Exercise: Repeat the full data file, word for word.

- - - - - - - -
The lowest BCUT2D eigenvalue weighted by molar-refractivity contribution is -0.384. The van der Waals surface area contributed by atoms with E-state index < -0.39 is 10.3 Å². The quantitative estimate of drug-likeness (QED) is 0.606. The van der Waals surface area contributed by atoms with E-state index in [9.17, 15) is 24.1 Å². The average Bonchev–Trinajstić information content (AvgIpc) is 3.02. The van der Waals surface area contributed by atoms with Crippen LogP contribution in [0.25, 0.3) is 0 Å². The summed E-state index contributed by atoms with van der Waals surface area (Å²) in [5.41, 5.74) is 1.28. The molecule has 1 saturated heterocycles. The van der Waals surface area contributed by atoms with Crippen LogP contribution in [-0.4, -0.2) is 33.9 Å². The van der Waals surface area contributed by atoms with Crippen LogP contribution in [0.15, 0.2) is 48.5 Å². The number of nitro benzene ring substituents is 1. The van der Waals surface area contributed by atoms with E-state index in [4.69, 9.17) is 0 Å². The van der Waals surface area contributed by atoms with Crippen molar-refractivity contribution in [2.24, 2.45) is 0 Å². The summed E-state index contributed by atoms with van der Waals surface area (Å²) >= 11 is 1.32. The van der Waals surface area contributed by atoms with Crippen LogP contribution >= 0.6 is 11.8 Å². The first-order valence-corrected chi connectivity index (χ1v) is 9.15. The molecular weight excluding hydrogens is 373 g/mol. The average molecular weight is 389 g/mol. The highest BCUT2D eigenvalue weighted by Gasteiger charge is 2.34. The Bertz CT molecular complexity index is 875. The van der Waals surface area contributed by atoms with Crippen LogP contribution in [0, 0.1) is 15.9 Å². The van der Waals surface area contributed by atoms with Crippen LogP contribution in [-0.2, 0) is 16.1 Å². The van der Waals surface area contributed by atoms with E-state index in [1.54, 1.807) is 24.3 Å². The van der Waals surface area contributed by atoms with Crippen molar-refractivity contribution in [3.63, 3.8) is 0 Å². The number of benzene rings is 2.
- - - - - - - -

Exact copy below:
The lowest BCUT2D eigenvalue weighted by molar-refractivity contribution is -0.384. The van der Waals surface area contributed by atoms with E-state index < -0.39 is 10.3 Å². The quantitative estimate of drug-likeness (QED) is 0.606. The van der Waals surface area contributed by atoms with E-state index in [9.17, 15) is 24.1 Å². The average Bonchev–Trinajstić information content (AvgIpc) is 3.02. The van der Waals surface area contributed by atoms with Crippen LogP contribution in [0.25, 0.3) is 0 Å². The summed E-state index contributed by atoms with van der Waals surface area (Å²) in [5.41, 5.74) is 1.28. The molecule has 1 saturated heterocycles. The van der Waals surface area contributed by atoms with Crippen LogP contribution in [-0.4, -0.2) is 33.9 Å². The van der Waals surface area contributed by atoms with Crippen LogP contribution in [0.15, 0.2) is 48.5 Å². The number of nitro benzene ring substituents is 1. The van der Waals surface area contributed by atoms with E-state index in [4.69, 9.17) is 0 Å². The van der Waals surface area contributed by atoms with Crippen molar-refractivity contribution in [2.24, 2.45) is 0 Å². The summed E-state index contributed by atoms with van der Waals surface area (Å²) >= 11 is 1.32. The van der Waals surface area contributed by atoms with Crippen LogP contribution >= 0.6 is 11.8 Å². The first-order valence-corrected chi connectivity index (χ1v) is 9.15. The molecular weight excluding hydrogens is 373 g/mol. The average molecular weight is 389 g/mol. The highest BCUT2D eigenvalue weighted by Gasteiger charge is 2.34. The Bertz CT molecular complexity index is 875. The van der Waals surface area contributed by atoms with Crippen LogP contribution in [0, 0.1) is 15.9 Å². The van der Waals surface area contributed by atoms with Crippen LogP contribution in [-0.2, 0) is 16.1 Å². The van der Waals surface area contributed by atoms with E-state index in [1.54, 1.807) is 24.3 Å². The van der Waals surface area contributed by atoms with Crippen molar-refractivity contribution in [3.63, 3.8) is 0 Å². The number of benzene rings is 2.